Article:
A potentially revealing exploration of a girl's fascination with what her adventurous older sister did in Europe comes off as a woefully tame affair in "The Invisible Circus." Maddeningly lacking in insight, pic is so limp even Cameron Diaz, won't be able to turn the release into anything more than a briefly visible blip on the B.O. charts.
A potentially revealing exploration of a teenage girl’s fascination with what her adventurous older sister did in Europe in 1970 comes off as a woefully tame and pallid affair in “The Invisible Circus.” Maddeningly lacking in insight about the young women’s feelings as well as what made the historical period special, this last-minute substitution in the Sundance lineup is so limp even Cameron Diaz, prominently featured as the free-spirited hippie revolutionary, won’t be able to turn the Fine Line release into anything more than a briefly visible blip on the B.O. charts.
Based on a novel by Jennifer Egan, Adam Brooks’ screenplay jumps between the late ’60s, when the vivacious, up-for-anything Faith (Diaz) got involved in the protest movement, and 1976, when her younger sis, Phoebe (Jordana Brewster), wants to spend the summer before college traveling in Europe investigating what led to Faith’s mysterious death six years earlier.
Leaving her well-off widowed mom (Blythe Danner) worrying at home in San Francisco, Phoebe retraces Faith’s steps, first in Amsterdam, then in Paris, where she tracks down Faith’s boyfriend from the period, Wolf (Christopher Eccleston), then a street-theater performer and now a comfortable bourgeois with a snooty wife (Isabelle Pasco), who happens to look something like Faith.
At first, Wolf is unhelpful, claiming he broke things off with Faith in July 1970, when “I was tired of doing crazy stuff.” Unaccountably, he invites Phoebe to stay at his apartment, where she finds evidence that Wolf and Faith continued seeing each other through August. Thus exposed, Wolf confides that Faith “got involved in something” in Berlin, leading to revelations about her shenanigans with German revolutionary terrorists and transforming the picture from lame to ludicrous.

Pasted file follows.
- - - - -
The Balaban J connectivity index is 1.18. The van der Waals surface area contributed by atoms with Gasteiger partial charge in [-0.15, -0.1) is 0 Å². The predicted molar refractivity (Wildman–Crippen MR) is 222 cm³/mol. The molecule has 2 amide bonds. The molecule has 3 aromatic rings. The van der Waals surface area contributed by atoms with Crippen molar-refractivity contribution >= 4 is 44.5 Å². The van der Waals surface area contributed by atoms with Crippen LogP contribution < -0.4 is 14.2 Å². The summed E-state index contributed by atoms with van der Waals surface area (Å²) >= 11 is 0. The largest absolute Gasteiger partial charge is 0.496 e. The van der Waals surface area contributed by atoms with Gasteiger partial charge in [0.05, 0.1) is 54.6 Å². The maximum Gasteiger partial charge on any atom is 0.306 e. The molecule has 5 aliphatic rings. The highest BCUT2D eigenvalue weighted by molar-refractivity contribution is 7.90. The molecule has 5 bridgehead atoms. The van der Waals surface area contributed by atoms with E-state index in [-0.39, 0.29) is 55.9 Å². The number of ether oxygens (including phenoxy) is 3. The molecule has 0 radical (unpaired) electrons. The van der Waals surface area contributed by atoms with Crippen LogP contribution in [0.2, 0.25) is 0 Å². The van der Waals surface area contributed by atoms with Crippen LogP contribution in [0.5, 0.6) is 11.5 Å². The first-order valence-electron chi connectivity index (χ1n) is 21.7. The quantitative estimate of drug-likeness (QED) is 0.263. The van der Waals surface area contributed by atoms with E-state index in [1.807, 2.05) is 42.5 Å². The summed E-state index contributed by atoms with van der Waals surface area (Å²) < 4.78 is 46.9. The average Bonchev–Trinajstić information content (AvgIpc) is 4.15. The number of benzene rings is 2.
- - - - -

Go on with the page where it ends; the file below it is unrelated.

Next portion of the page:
And it stays that way, as Wolf, leaving his rightly suspicious wife behind, accompanies Phoebe to Portugal, where Faith died; apparently only there, and only after he’s deflowered his old girlfriend’s little sister in a particularly unconvincing and unappetizing turn of events, can he finally reveal what brought Faith to throw herself off a cliff into the sea.
If the filmmaking and performances had been urgent, earthy and intellectually probing, this story might have offered up some haunting and resonant reflections on a life and a moment lost; even a modest film like “Hideous Kinky” conveyed a sense of what drove young people to explore the exotic and unknown in themselves and in the world during the same time period. But Brooks’ approach is mercilessly bland, a travelogue populated by unremarkable individuals.
Brewster (“The Faculty”) seems like a bright and appealing young actress, but she lacks the spark and driving curiosity that would have made the inexperienced Phoebe an engaging guide on these travels. Diaz makes an appealing hippie, but when her character gets in over her head with the German reds we don’t understand what got her there or why her innate smarts don’t allow her to get out. Eccleston’s Wolf remains uninteresting and unsympathetic throughout.
A less polite and decorous approach to the visuals and design might have helped energize the picture, as would a less conventional score.